Australian English (AusE) and New Zealand English (NZE) are two originally “transported” Englishes in the Southern hemisphere. Although there is currently no doubt among the scientific community that they constitute two distinct dialects of English with their own lexical, morphosyntactic, phonological and phonetic features, their description and representation have long been frozen into a unique “Australasian” dialect, in spite of an enormous amount of endocentric linguistic descriptions emerging in the second half of the twentieth century. AusE and NZE being amongst the latest varieties to have emerged in the English-speaking world, they have only recently been extensively studied and considered as valid research objects by the scientific community. In this article we first consider some historical arguments that eventually led to a misleading descriptive hotchpotch of AusE and NZE. This situation scarcely left any room for the possibility of specific phonological and/or phonetic variation within each variety, let alone the description of AusE and NZE as two separate linguistic entities in Australasia. After reconsidering a few parallel historical facts, common critical denunciations and lay theories on the origins of the two Austral varieties, the article focuses on the representation of AusE and NZE in the literature on the phonology of English accents around the world. With a view to contribute to the definition of AusE and NZE as linguistic objects in motion and to promote a dynamic portrait of each variety, we then provide contemporary oral data from the PAC programme as well as comparative analyses in favour of two major arguments for distinctiveness between AusE and NZE: rhoticity in NZE as well as the short front vowel shift in both AusE and NZE.

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The Border Effect: Vowel Differences across the NSW - Victorian Border

2004 •

Felicity Cox

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La controverse sur la transcription de l'anglais australien : une question identitaire

2011 •

Marjolaine Martin

La prononciation de l'anglais australien (AusE) a ete formalisee pour la premiere fois par Alexander George Mitchell en 1946 puis en 1965 dans un contexte exocentrique prenant pour reference l'anglais britannique (BrE). Si la comparaison est ainsi facilitee, son auteur notait deja l'inadequation du systeme a refleter la realite acoustique de l'AusE 2. Depuis la deuxieme moitie du vingtieme siecle, un important travail de normalisation et d'institutionnalisation de l'AusE a ete effectue d'un point de vue endocentrique. Apres avoir etudie les differents systemes de transcription proposes entre 1965 et 2008, nous verrons comment le choix du systeme de transcription phonologique de l'AusE permet de s'interroger sur le rapport a la norme et a la realisation phonetique, comment il constitue un des elements majeurs de la construction identitaire en Australie mais surtout dans quelle mesure la description des voyelles de l'anglais australien pose un e...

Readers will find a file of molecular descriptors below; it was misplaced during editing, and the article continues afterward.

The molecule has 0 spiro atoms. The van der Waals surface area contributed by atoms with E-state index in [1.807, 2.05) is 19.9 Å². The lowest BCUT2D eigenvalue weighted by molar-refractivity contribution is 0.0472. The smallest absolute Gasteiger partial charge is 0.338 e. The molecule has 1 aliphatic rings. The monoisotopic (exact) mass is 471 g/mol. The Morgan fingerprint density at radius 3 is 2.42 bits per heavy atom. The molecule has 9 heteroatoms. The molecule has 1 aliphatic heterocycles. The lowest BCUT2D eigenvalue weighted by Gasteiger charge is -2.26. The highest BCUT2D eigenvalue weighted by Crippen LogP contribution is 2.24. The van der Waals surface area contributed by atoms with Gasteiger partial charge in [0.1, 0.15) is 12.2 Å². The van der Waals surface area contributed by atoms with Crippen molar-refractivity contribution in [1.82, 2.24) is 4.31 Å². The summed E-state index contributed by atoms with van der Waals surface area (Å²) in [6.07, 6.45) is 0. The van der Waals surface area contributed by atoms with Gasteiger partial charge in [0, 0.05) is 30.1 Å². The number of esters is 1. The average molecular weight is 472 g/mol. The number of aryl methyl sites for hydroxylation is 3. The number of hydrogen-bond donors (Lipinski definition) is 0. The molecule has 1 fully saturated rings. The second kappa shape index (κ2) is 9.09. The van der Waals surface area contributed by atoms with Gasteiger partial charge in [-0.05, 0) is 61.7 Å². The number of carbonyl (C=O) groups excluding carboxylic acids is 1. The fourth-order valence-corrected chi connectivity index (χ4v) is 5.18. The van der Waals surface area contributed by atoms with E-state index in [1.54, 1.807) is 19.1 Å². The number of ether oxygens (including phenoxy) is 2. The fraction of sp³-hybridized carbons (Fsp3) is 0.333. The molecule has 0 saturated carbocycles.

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Did you have a choccie bickie this arvo? A quantitative look at Australian hypocoristics

2011 •

Nenagh Kemp

This paper considers the use and representation of Australian hypocoristics (e.g., choccie→chocolate, arvo→afternoon). One-hundred-and-fifteen adult speakers of Australian English aged 17–84 years generated as many tokens of hypocoristics as they could in 10min. The resulting corpus was analysed along a number of dimensions in an attempt to identify (i) general age- and gender-related trends in hypocoristic knowledge and use, and

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Voice and Speech Review

Australian English over Time: Using Sociolinguistic Analysis to Inform Dialect Coaching

2020 •

James Grama

Depictions of Australian English in theater and film by non-Australian performers are often met with negative public reactions by Australian audiences. This partially stems from misconceptions about Australian vowel pronunciations (e.g., that mate and might are hom*ophones); however, there is also a general lack of awareness about how Australian English has changed over time. Research in dialect coaching has long argued that dialect practitioners and learners must have sociolinguistic awareness of the phonetic reality of the dialect being represented. This paper is a resource to assist in the development of such awareness. Research methods from sociolinguistics and phonetics are applied to provide a detailed description of Australian English vowels as evidenced in a large, longitudinal corpus of spontaneous speech data. The corpus captures the speech of 95 Anglo-Celtic Australians in Australia’s largest city, Sydney, and includes recordings made at two points in time (1970s and 2010s) with speakers born between 1914 and 1999. The empirical description of vowel productions over time presented here provides a guide for dialect coaches and performers alike for application in their work with Australian English.

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English in Australia (2024)